ISU, ScanTech Partner for Testing
Spring 2012 Issue
Technology boosts future of Security and Energy
In October, Idaho State University and radiation technology company ScanTech announced a partnership that will create a testing ground for the latest in national security technology.
The company is providing Eric Burgett, ISU assistant professor in the School of Engineering, Department of Nuclear Engineering and Health Physics, with the use of a high-quality accelerator that can scan and view the insides of large land and sea cargo containers. There are currently only two such accelerators in use in the world.
Unlike an X-ray, these scanners can tell what round packages contain. Being able to see what has been put in cargo containers from overseas could have implications for national security. Products tested at ISU will go to border crossings and ports-of-entry.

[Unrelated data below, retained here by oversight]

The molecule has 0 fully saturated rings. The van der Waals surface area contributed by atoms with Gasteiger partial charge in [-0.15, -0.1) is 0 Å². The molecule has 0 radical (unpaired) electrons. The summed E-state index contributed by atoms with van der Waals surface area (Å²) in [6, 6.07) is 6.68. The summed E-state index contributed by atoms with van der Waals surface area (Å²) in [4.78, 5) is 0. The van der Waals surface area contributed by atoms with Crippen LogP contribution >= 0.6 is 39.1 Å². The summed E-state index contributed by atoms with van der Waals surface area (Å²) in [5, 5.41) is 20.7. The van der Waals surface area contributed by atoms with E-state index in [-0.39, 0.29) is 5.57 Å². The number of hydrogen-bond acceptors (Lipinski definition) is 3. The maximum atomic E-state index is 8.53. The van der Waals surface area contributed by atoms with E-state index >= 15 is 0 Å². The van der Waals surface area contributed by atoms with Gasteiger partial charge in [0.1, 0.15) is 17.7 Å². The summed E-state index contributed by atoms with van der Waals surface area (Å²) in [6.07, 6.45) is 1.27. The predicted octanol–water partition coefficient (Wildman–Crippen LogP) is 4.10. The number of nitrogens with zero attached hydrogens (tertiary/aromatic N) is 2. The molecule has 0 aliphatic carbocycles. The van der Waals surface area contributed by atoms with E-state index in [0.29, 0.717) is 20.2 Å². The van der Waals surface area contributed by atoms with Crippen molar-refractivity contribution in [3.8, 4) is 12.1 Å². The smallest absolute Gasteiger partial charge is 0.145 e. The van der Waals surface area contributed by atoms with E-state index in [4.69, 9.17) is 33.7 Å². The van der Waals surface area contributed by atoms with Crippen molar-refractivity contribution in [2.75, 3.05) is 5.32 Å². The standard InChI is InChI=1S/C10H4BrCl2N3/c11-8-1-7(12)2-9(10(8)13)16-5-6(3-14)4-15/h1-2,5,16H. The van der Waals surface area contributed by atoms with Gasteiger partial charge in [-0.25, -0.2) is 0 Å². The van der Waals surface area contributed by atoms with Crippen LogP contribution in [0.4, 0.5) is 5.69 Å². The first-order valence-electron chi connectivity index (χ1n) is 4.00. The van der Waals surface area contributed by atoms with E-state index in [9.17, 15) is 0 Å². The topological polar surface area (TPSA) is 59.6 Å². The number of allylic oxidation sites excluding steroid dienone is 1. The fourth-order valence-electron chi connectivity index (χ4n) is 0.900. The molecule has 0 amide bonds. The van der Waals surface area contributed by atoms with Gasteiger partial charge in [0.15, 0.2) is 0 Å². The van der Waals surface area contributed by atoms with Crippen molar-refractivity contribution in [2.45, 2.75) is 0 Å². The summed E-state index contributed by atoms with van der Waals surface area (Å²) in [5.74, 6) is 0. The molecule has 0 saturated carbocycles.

"It gives us the ability to image not only cargo containers, but we'll be able to take the same accelerator and use it for nuclear energy research," Burgett said.
The high-tech imaging accelerator may also enable ISU researchers to implement new, cost-effective techniques in irradiating fruits and produce.
A third possible application of the innovative technology is the irradiation of medical equipment, specifically surgical instruments. Currently instruments have to be shipped out of the area, which is costly.
Idaho State University President Arthur Vailas said ScanTech is just the first company to announce a partnership with ISU to use the RISE (Research and Innovation in Science and Engineering) Complex. The facility was designed to host research partnerships with both the private and public sector.
ScanTech President and CEO Dolan Falconer, whose company is based in Georgia, said he is excited to build opportunities for students, and a relationship with businesses in the community. ScanTech also partners with Premier Technologies in Blackfoot.
"This will grow into commercial, long-term strategic partnerships for manufacturers to actually help us in manufacturing and assembling for deployment of our product around the world for sale and income," he said.
Falconer and Vailas also noted how these types of partnerships create unique learning opportunities for ISU students.